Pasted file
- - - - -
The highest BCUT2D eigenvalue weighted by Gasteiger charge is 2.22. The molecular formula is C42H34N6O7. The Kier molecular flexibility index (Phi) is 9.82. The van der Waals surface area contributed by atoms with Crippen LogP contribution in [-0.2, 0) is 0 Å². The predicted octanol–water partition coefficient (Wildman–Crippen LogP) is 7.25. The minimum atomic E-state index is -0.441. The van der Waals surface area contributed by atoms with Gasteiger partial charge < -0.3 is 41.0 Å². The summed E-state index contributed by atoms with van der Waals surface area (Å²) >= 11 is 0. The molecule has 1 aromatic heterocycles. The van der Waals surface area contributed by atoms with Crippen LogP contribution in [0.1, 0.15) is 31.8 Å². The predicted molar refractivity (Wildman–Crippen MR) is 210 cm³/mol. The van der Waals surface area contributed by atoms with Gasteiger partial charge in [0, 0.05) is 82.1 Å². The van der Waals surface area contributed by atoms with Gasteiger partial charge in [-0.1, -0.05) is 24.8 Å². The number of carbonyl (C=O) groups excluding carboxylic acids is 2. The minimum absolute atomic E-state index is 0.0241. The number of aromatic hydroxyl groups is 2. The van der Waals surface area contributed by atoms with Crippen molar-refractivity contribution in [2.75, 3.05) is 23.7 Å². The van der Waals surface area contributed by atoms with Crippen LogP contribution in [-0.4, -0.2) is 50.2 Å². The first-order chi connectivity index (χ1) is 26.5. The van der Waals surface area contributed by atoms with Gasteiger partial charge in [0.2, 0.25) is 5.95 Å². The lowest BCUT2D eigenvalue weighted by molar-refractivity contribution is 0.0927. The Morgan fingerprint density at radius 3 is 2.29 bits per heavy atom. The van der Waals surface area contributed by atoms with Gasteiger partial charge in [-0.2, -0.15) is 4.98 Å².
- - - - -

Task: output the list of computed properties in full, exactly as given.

The highest BCUT2D eigenvalue weighted by Gasteiger charge is 2.22. The molecular formula is C42H34N6O7. The Kier molecular flexibility index (Phi) is 9.82. The van der Waals surface area contributed by atoms with Crippen LogP contribution in [-0.2, 0) is 0 Å². The predicted octanol–water partition coefficient (Wildman–Crippen LogP) is 7.25. The minimum atomic E-state index is -0.441. The van der Waals surface area contributed by atoms with Gasteiger partial charge < -0.3 is 41.0 Å². The summed E-state index contributed by atoms with van der Waals surface area (Å²) >= 11 is 0. The molecule has 1 aromatic heterocycles. The van der Waals surface area contributed by atoms with Crippen LogP contribution in [0.1, 0.15) is 31.8 Å². The predicted molar refractivity (Wildman–Crippen MR) is 210 cm³/mol. The van der Waals surface area contributed by atoms with Gasteiger partial charge in [0, 0.05) is 82.1 Å². The van der Waals surface area contributed by atoms with Gasteiger partial charge in [-0.1, -0.05) is 24.8 Å². The number of carbonyl (C=O) groups excluding carboxylic acids is 2. The minimum absolute atomic E-state index is 0.0241. The number of aromatic hydroxyl groups is 2. The van der Waals surface area contributed by atoms with Crippen molar-refractivity contribution in [2.75, 3.05) is 23.7 Å². The van der Waals surface area contributed by atoms with Crippen LogP contribution in [-0.4, -0.2) is 50.2 Å². The first-order chi connectivity index (χ1) is 26.5. The van der Waals surface area contributed by atoms with Gasteiger partial charge in [0.2, 0.25) is 5.95 Å². The lowest BCUT2D eigenvalue weighted by molar-refractivity contribution is 0.0927. The Morgan fingerprint density at radius 3 is 2.29 bits per heavy atom. The van der Waals surface area contributed by atoms with Gasteiger partial charge in [-0.2, -0.15) is 4.98 Å².